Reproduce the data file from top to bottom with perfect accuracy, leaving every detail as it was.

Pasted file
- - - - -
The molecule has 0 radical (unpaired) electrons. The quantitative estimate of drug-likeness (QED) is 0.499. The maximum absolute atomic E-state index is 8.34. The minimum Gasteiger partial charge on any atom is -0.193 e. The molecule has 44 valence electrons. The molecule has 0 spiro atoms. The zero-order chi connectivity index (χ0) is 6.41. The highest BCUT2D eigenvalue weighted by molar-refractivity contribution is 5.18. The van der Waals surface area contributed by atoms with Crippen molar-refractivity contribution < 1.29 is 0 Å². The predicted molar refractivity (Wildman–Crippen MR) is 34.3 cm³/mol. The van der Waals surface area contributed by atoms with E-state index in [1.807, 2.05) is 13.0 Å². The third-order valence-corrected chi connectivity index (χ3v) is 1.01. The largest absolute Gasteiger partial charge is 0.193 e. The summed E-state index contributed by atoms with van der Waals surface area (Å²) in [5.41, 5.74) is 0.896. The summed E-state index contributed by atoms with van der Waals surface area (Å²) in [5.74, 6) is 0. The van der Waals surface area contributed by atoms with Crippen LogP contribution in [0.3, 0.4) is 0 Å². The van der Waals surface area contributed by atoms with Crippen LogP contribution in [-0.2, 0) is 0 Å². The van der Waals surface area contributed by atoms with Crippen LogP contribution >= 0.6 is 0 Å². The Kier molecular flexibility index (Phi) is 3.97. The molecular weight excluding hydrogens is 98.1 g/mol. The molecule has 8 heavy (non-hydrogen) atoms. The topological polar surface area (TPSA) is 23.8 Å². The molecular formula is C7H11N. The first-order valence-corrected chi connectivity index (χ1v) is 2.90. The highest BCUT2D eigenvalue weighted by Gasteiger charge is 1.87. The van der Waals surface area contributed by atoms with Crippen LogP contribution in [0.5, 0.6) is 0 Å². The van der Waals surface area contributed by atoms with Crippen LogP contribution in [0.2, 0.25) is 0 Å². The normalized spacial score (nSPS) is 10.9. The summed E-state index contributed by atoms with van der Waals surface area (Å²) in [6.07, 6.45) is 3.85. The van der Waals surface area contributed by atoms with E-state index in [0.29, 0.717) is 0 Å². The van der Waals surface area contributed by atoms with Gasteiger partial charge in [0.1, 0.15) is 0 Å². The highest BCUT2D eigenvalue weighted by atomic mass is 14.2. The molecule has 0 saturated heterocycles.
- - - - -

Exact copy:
The molecule has 0 radical (unpaired) electrons. The quantitative estimate of drug-likeness (QED) is 0.499. The maximum absolute atomic E-state index is 8.34. The minimum Gasteiger partial charge on any atom is -0.193 e. The molecule has 44 valence electrons. The molecule has 0 spiro atoms. The zero-order chi connectivity index (χ0) is 6.41. The highest BCUT2D eigenvalue weighted by molar-refractivity contribution is 5.18. The van der Waals surface area contributed by atoms with Crippen molar-refractivity contribution < 1.29 is 0 Å². The predicted molar refractivity (Wildman–Crippen MR) is 34.3 cm³/mol. The van der Waals surface area contributed by atoms with E-state index in [1.807, 2.05) is 13.0 Å². The third-order valence-corrected chi connectivity index (χ3v) is 1.01. The largest absolute Gasteiger partial charge is 0.193 e. The summed E-state index contributed by atoms with van der Waals surface area (Å²) in [5.41, 5.74) is 0.896. The summed E-state index contributed by atoms with van der Waals surface area (Å²) in [5.74, 6) is 0. The van der Waals surface area contributed by atoms with Crippen LogP contribution in [0.3, 0.4) is 0 Å². The van der Waals surface area contributed by atoms with Crippen LogP contribution in [-0.2, 0) is 0 Å². The van der Waals surface area contributed by atoms with Crippen LogP contribution >= 0.6 is 0 Å². The Kier molecular flexibility index (Phi) is 3.97. The molecular weight excluding hydrogens is 98.1 g/mol. The molecule has 8 heavy (non-hydrogen) atoms. The topological polar surface area (TPSA) is 23.8 Å². The molecular formula is C7H11N. The first-order valence-corrected chi connectivity index (χ1v) is 2.90. The highest BCUT2D eigenvalue weighted by Gasteiger charge is 1.87. The van der Waals surface area contributed by atoms with Crippen LogP contribution in [0.5, 0.6) is 0 Å². The van der Waals surface area contributed by atoms with Crippen LogP contribution in [0.2, 0.25) is 0 Å². The normalized spacial score (nSPS) is 10.9. The summed E-state index contributed by atoms with van der Waals surface area (Å²) in [6.07, 6.45) is 3.85. The van der Waals surface area contributed by atoms with E-state index in [0.29, 0.717) is 0 Å². The van der Waals surface area contributed by atoms with Gasteiger partial charge in [0.1, 0.15) is 0 Å². The highest BCUT2D eigenvalue weighted by atomic mass is 14.2. The molecule has 0 saturated heterocycles.